Bryan Cranston did not receive an Oscar nomination for portraying Shannon in Drive.
Cranston portrays Shannon as really a likable loser. Shannon repeatedly and unrepentantly remarks about how he really does use the driver for his own exploitation, but Cranston portrays the technically speaking less than positive aspects of Shannon with a certain warmth and smile. It is easy to see why he could so easily take money from the driver, as well even from gangster Bernie Rose (Albert Brooks), becuase Cranston has a genuine though low key charm in his performance. Rose states that he liked having Shannon around, and Cranston makes it believable that he would say that.
Cranston very effectively acts as a bright spot in this film which is filled with very seedy characters throughout. Cranston does it well with a great deal of enthusiasm, and more importantly he is able to do this despite that Shannon really is not entirely not a bit of a seedy sort himself. Cranston though is consistently jovial in the seedier qualities found in Shannon, even in the moment where he tries to convince the driver to share the money from a botched money Cranston still makes Shannon likable in that he shows that really Shannon can barely contain his understandable self interest.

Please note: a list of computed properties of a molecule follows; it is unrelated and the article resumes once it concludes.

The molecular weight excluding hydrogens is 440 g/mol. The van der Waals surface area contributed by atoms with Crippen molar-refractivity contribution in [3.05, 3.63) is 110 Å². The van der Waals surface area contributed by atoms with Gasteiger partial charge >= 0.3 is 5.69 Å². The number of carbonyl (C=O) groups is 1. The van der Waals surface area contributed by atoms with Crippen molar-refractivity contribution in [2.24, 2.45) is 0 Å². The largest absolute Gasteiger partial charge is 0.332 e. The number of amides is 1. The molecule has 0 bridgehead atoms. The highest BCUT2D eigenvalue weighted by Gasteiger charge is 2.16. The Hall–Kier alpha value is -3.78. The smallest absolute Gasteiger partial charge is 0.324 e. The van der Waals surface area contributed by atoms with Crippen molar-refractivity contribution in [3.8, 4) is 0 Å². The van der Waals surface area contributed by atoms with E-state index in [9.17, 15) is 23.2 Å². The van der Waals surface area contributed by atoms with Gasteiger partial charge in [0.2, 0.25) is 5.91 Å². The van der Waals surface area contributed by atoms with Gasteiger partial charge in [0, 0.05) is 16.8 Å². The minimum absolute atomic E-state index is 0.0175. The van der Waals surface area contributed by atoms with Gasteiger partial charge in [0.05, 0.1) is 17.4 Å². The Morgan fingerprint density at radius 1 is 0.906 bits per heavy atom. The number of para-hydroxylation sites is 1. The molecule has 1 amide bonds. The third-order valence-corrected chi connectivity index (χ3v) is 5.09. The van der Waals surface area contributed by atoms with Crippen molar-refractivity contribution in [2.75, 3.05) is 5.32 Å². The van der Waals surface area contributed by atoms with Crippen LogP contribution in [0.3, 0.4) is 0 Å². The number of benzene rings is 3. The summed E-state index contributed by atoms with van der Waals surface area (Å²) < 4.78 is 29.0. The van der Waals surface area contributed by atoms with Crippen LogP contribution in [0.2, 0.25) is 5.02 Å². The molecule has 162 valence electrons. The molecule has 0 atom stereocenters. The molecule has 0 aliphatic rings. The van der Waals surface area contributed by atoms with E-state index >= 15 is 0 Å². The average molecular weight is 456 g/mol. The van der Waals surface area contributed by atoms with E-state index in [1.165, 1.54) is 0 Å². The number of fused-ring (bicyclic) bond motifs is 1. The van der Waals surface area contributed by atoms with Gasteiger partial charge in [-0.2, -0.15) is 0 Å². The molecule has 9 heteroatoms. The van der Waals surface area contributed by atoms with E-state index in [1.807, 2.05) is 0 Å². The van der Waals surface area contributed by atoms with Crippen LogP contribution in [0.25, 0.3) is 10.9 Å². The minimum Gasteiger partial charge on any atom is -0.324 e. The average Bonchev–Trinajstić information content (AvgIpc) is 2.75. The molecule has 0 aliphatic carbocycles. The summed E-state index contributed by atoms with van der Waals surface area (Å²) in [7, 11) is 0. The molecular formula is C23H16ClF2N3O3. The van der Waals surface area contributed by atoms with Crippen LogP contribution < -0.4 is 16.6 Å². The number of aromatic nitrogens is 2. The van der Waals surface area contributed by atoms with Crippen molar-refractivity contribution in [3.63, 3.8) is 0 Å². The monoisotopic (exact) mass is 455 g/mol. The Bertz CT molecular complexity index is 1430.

The big reason that Cranston makes Shannon's self interest understandable is that he is able to portray a tragedy within Shannon, as Rose says in the film that Shannon never had a lot of luck. These are subtle, and short moments in Cranston's performance but are quite powerful when they do come about. These are mostly in small reactions like when Rose's partner mentions Shannon legs, and in just brief moment Cranston portrays a far deeper sadness within him. Cranston plays it well portraying that his more seeming overt happiness in the other moments, although while not a facade, is very much a way of him trying to overcome his troublesome past.
Shannon really is a fairly small role in the film, and he comes in and out, but Cranston makes an impact within the film whenever he does appear. He creates Shannon into an endearing character, as well as heartbreaking in the end of the film. He combines the various elements into making Shannon a compelling character that adds well to his film. Cranston makes what happens to Shannon in the end not just something that is part of the film, but instead makes it so the Driver's final actions all the more poignant and powerful. Cranston works extremely well with his somewhat limited screen time and turns Shannon into far more than he would have been in lesser hands.